To top it all off, we are actually quite innovative, despite appearances—not least if you go way back to the idea of being an advisory Chamber to the sovereign or, today, to the Executive and to the other place, but also in the way we discuss and amend laws. As I first observed when I arrived a decade ago, we are a kind of legislative Wikipedia, where we as Peers operate a bit like editors and moderators when we are working at our best. Of course, our adoption of remote voting has in fact allowed us to leapfrog the other place by enabling wider participation, whether during lockdown or after, and to enable information to flow better to help us all make better decisions. This is something to celebrate, not be ashamed of, as long as it helps us make better laws.
Where do we need to improve? Other Peers have mentioned matters relating to the administration of the place and how it could be more transparent and consultative so I will not focus on them, except to ask how they help us make better laws rather than just being reactions to the latest set of media attacks.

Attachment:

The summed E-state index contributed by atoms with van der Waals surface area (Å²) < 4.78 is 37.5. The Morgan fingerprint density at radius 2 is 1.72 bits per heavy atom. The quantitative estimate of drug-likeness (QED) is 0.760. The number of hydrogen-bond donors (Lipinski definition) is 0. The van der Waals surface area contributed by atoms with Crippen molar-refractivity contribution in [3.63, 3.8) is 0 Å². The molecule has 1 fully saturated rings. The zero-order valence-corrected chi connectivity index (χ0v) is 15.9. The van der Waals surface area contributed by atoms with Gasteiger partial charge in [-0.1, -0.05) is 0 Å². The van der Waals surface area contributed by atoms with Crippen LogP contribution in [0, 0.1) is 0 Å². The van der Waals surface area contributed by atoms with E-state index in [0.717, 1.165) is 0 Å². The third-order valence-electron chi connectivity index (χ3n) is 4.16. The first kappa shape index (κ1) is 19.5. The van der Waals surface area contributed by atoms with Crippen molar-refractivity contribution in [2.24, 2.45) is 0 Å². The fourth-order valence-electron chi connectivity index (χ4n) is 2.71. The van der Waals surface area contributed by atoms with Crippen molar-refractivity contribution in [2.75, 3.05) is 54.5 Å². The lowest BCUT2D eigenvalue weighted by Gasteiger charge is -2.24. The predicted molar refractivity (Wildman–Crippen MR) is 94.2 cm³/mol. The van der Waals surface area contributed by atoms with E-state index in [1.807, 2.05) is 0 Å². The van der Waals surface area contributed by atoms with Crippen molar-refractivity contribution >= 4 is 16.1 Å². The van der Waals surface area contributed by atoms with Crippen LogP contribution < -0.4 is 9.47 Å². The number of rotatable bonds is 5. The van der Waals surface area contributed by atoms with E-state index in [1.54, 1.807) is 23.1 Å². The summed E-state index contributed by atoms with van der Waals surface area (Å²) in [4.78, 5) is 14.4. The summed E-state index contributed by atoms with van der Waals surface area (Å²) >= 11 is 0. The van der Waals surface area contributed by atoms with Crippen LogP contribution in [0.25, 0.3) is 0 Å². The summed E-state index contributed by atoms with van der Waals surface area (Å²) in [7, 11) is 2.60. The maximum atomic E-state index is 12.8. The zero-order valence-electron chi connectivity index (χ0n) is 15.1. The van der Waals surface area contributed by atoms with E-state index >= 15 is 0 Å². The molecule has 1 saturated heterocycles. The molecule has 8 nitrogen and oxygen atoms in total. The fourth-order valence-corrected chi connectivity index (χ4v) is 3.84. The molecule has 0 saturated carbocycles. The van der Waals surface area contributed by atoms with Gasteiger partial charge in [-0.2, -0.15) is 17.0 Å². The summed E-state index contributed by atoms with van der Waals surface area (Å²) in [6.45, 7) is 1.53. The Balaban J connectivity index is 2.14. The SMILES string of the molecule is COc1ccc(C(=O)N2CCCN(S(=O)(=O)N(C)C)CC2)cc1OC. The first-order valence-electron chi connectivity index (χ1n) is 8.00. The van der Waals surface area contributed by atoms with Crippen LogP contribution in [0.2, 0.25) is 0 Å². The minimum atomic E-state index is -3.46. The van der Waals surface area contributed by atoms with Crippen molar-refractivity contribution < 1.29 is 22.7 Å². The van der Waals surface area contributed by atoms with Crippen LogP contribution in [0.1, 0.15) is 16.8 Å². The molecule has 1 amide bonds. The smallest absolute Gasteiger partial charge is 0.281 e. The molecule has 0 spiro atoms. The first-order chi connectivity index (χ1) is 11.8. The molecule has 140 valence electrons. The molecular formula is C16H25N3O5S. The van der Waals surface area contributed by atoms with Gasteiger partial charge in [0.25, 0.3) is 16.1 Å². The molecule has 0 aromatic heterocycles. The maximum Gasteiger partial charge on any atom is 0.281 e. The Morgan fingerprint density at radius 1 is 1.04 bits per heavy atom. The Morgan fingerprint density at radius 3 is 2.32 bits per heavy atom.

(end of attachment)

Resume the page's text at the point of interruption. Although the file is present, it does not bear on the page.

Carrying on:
There is an area we need to improve: how much our laws are actually used in the courts and deployed for the benefit of the public. Recent analysis indicates that a good number of laws passed by this House and the other place, especially those forced through using statutory instruments, delegated powers, and other Executive measures, were not used at all, or not much, on the ground or in the courts. If you take that as an output as part of an outcome—the better governance of the realm—then input all the debates, speeches and work that we carry out, and the money spent supporting what we do across both our own and the other House, you could argue that there is room to improve.